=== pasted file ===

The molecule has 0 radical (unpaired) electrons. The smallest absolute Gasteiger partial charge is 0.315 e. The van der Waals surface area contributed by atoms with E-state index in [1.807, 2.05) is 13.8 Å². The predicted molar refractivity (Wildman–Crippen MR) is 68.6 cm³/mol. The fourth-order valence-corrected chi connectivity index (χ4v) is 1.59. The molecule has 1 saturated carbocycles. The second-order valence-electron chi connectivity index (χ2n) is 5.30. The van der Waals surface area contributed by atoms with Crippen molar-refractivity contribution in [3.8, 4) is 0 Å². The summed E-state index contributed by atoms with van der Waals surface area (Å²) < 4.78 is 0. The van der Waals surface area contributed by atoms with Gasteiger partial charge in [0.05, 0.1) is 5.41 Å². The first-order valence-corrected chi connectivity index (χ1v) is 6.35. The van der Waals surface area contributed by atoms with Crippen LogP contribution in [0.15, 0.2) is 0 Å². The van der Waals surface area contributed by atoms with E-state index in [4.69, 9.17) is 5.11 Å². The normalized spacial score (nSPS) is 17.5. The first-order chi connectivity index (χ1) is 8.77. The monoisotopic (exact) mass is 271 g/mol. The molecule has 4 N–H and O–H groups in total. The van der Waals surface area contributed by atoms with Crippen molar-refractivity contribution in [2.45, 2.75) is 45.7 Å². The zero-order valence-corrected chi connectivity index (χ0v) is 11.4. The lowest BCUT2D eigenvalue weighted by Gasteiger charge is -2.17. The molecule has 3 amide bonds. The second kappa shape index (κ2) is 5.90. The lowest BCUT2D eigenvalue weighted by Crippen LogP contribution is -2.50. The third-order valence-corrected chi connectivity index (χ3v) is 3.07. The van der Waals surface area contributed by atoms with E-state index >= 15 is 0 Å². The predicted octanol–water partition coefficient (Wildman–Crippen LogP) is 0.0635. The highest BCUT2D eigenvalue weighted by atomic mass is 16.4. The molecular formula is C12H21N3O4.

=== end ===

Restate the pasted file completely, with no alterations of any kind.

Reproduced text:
The molecule has 0 radical (unpaired) electrons. The smallest absolute Gasteiger partial charge is 0.315 e. The van der Waals surface area contributed by atoms with E-state index in [1.807, 2.05) is 13.8 Å². The predicted molar refractivity (Wildman–Crippen MR) is 68.6 cm³/mol. The fourth-order valence-corrected chi connectivity index (χ4v) is 1.59. The molecule has 1 saturated carbocycles. The second-order valence-electron chi connectivity index (χ2n) is 5.30. The van der Waals surface area contributed by atoms with Crippen molar-refractivity contribution in [3.8, 4) is 0 Å². The summed E-state index contributed by atoms with van der Waals surface area (Å²) < 4.78 is 0. The van der Waals surface area contributed by atoms with Gasteiger partial charge in [0.05, 0.1) is 5.41 Å². The first-order valence-corrected chi connectivity index (χ1v) is 6.35. The van der Waals surface area contributed by atoms with Crippen LogP contribution in [0.15, 0.2) is 0 Å². The van der Waals surface area contributed by atoms with E-state index in [4.69, 9.17) is 5.11 Å². The normalized spacial score (nSPS) is 17.5. The first-order chi connectivity index (χ1) is 8.77. The monoisotopic (exact) mass is 271 g/mol. The molecule has 4 N–H and O–H groups in total. The van der Waals surface area contributed by atoms with Crippen molar-refractivity contribution in [2.45, 2.75) is 45.7 Å². The zero-order valence-corrected chi connectivity index (χ0v) is 11.4. The lowest BCUT2D eigenvalue weighted by Gasteiger charge is -2.17. The molecule has 3 amide bonds. The second kappa shape index (κ2) is 5.90. The lowest BCUT2D eigenvalue weighted by Crippen LogP contribution is -2.50. The third-order valence-corrected chi connectivity index (χ3v) is 3.07. The van der Waals surface area contributed by atoms with E-state index >= 15 is 0 Å². The predicted octanol–water partition coefficient (Wildman–Crippen LogP) is 0.0635. The highest BCUT2D eigenvalue weighted by atomic mass is 16.4. The molecular formula is C12H21N3O4.